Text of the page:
Putting aside the user manual, the RHA TrueConnect True Wireless Earbuds include the earbuds, charging case, and a USB-A to C charging cable. They also include a 3-year warranty.
Who Should Choose RHA TrueConnect: True Wireless Earbuds?
In so many ways, these are among the most dynamic earbuds in this price range. They can sensibly be used for athletics, as well as for moving about the city. They’re durable with IPX5 weatherproofing. They capable for taking calls, listening to music, and they remain comfortable for about as long as is possible.
Perhaps best of all, you don’t end up spending much time micromanaging the charging case because the buds independently deliver powerful battery life. Once you add the charging case into the equation, the power potential is as great as a pair of full-sized headphones. The quick-charge design of the case doesn’t hurt either.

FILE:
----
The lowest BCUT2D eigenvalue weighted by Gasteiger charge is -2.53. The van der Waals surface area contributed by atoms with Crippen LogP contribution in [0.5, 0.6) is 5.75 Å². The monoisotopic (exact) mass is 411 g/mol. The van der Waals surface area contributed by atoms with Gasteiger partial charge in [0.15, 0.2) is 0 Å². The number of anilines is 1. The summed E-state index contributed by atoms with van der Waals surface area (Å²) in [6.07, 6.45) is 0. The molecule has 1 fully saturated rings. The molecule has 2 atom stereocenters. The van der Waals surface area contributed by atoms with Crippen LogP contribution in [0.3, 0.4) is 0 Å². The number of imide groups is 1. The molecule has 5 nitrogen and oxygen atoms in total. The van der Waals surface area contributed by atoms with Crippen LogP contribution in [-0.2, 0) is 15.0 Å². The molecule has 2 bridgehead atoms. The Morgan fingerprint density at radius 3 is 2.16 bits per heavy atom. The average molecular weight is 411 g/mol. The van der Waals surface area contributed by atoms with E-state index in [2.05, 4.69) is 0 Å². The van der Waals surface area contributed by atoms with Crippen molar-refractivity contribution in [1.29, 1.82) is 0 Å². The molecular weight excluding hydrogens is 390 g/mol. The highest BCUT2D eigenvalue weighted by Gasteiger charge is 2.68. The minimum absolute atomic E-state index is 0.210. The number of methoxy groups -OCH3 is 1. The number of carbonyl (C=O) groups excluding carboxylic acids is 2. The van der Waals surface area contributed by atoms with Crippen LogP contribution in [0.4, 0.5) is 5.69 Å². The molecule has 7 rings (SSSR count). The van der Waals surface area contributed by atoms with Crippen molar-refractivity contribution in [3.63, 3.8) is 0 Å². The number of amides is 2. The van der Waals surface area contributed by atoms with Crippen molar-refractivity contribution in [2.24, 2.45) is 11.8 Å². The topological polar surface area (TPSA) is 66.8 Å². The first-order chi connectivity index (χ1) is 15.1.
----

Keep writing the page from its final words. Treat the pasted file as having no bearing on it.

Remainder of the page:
If you increased were willing to double your budget, you could make meaningful gains in sound quality, and you could get a business-quality microphone. However, relative to their costs. The RHA True Connect True Wireless Earbuds are easy to recommend for anyone seeking truly wireless earbuds around this price range. They’re simply hard to match.
Meet Derek, “TechGuru,” a 34-year-old technology enthusiast with a deep passion for tech innovations. With extensive experience, he specializes in gaming hardware and software, and has expertise in gadgets, custom PCs, and audio.
Besides writing about tech and reviewing new products, Derek enjoys traveling, hiking, and photography. Committed to keeping up with the latest industry trends, he aims to guide readers in making informed tech decisions.